Brian E. Menaker and Daniel P. Connaughton
Alcohol consumption at college football games concerns stadium and university administrators because of the risk of alcohol-related crime, injury, and other potential problems. The purpose of this study was to determine how many of the 120 NCAA Division I Football Bowl Subdivision athletic department Web sites posted their stadium alcohol policies, what their alcohol policies contained, and how they differed. An analysis of information about the availability of alcohol, restrictions on alcohol consumption, and the enforcement of the policies on their official university-sponsored athletic department stadium Web sites was conducted. Results of the study suggested that alcohol policy information is often unavailable or difficult to locate. College athletic department Web sites are typically filled with varying information about their sport teams, but because of the layout and busy nature of such sites, it is often difficult to find certain information on them.
George Wehbe, Tim Gabbett, Dan Dwyer, Christopher McLellan and Sam Coad
To compare a novel sprint test on a cycle ergometer with a countermovement-jump (CMJ) test for monitoring neuromuscular fatigue after Australian rules football match play.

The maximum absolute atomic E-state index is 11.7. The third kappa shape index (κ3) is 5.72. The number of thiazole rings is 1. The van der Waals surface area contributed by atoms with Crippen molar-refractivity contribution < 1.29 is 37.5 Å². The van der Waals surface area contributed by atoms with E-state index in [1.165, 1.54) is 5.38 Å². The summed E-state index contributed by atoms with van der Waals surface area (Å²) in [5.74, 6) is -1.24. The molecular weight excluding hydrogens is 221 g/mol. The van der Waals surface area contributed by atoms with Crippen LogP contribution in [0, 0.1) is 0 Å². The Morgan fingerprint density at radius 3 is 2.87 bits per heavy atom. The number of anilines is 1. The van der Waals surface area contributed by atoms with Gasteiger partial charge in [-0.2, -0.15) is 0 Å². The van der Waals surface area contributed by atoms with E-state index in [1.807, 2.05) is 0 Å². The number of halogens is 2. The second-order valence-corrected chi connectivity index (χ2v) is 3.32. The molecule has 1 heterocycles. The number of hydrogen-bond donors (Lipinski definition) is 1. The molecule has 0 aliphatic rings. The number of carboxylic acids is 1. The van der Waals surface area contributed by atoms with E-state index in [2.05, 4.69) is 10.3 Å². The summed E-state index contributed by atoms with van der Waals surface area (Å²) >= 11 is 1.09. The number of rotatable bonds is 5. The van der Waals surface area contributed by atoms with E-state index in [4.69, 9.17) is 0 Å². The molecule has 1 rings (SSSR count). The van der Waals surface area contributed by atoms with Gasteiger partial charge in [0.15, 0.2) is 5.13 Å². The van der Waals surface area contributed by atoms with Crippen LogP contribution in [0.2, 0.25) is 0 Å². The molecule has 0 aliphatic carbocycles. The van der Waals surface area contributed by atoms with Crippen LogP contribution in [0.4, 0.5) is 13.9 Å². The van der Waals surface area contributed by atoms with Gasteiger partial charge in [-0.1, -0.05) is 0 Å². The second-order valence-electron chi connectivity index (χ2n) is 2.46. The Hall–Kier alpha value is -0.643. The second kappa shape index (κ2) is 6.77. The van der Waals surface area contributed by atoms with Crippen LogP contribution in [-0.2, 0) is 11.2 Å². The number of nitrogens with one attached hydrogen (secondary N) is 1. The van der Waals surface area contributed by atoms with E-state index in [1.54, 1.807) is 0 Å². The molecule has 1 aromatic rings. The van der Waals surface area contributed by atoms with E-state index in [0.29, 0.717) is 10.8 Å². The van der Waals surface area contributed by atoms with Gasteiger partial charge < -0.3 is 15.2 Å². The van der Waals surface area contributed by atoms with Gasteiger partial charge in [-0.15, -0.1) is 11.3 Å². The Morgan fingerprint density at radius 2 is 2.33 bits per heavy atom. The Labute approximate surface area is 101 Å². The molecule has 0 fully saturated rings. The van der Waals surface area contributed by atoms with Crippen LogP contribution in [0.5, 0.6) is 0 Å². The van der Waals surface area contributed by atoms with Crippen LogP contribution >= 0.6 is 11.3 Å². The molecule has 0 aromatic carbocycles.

Twelve elite under-18 Australian rules football players (mean ± SD age 17.5 ± 0.6 y, stature 184.7 ± 8.8 cm, body mass 75.3 ± 7.8 kg) from an Australian Football League club’s Academy program performed a short sprint test on a cycle ergometer along with a single CMJ test 1 h prematch and 1, 24, and 48 h postmatch. The cycle-ergometer sprint test involved a standardized warm-up, a maximal 6-s sprint, a 1-min active recovery, and a 2nd maximal 6-s sprint, with the highest power output of the 2 sprints recorded as peak power (PP).
There were small to moderate differences between postmatch changes in cycle-ergometer PP and CMJ PP at 1 (ES = 0.49), 24 (ES = –0.85), and 48 h postmatch (ES = 0.44). There was a substantial reduction in cycle-ergometer PP at 24 h postmatch (ES = –0.40) compared with 1 h prematch.
The cycle-ergometer sprint test described in this study offers a novel method of neuromuscular-fatigue monitoring in team-sport athletes and specifically quantifies the concentric component of the fatigue-induced decrement of force production in muscle, which may be overlooked by a CMJ test.
Grace Yan, Dustin Steller, Nicholas M. Watanabe and Nels Popp
, & Karg, 2015 ). With this understanding, this study sought to advance the current discussion by proposing an alternative approach to examine broader patterns of content generation of college football on Web 2.0 platforms. The significance of studying Web 2.0 sport-content generation resides in the